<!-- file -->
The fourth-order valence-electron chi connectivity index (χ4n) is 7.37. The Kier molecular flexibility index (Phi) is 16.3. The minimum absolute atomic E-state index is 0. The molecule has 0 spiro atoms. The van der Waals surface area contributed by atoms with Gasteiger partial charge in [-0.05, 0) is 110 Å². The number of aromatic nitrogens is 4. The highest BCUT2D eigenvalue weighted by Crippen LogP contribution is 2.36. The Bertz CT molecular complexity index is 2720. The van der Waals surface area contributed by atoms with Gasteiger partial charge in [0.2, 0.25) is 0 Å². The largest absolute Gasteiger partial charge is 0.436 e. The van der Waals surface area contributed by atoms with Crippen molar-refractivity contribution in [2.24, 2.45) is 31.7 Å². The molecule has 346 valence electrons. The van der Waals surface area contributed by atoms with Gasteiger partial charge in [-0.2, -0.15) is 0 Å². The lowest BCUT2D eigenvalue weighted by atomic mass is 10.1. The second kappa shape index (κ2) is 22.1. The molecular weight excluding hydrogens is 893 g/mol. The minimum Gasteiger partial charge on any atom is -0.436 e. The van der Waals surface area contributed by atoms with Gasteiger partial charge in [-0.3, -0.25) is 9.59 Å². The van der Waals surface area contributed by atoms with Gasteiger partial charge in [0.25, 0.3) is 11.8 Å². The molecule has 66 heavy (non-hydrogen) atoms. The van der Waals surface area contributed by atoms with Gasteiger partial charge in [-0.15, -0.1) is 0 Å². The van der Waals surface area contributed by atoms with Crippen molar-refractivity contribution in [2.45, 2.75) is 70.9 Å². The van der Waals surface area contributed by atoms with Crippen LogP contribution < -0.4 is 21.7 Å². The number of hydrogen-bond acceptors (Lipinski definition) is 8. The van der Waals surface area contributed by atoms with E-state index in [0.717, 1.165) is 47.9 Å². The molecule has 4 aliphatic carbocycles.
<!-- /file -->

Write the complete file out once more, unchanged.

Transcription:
The fourth-order valence-electron chi connectivity index (χ4n) is 7.37. The Kier molecular flexibility index (Phi) is 16.3. The minimum absolute atomic E-state index is 0. The molecule has 0 spiro atoms. The van der Waals surface area contributed by atoms with Gasteiger partial charge in [-0.05, 0) is 110 Å². The number of aromatic nitrogens is 4. The highest BCUT2D eigenvalue weighted by Crippen LogP contribution is 2.36. The Bertz CT molecular complexity index is 2720. The van der Waals surface area contributed by atoms with Gasteiger partial charge in [0.2, 0.25) is 0 Å². The largest absolute Gasteiger partial charge is 0.436 e. The van der Waals surface area contributed by atoms with Crippen molar-refractivity contribution in [2.24, 2.45) is 31.7 Å². The molecule has 346 valence electrons. The van der Waals surface area contributed by atoms with Gasteiger partial charge in [-0.2, -0.15) is 0 Å². The lowest BCUT2D eigenvalue weighted by atomic mass is 10.1. The second kappa shape index (κ2) is 22.1. The molecular weight excluding hydrogens is 893 g/mol. The minimum Gasteiger partial charge on any atom is -0.436 e. The van der Waals surface area contributed by atoms with Gasteiger partial charge in [-0.3, -0.25) is 9.59 Å². The van der Waals surface area contributed by atoms with Gasteiger partial charge in [0.25, 0.3) is 11.8 Å². The molecule has 66 heavy (non-hydrogen) atoms. The van der Waals surface area contributed by atoms with Gasteiger partial charge in [-0.15, -0.1) is 0 Å². The van der Waals surface area contributed by atoms with Crippen molar-refractivity contribution in [2.45, 2.75) is 70.9 Å². The van der Waals surface area contributed by atoms with Crippen LogP contribution < -0.4 is 21.7 Å². The number of hydrogen-bond acceptors (Lipinski definition) is 8. The van der Waals surface area contributed by atoms with E-state index in [0.717, 1.165) is 47.9 Å². The molecule has 4 aliphatic carbocycles.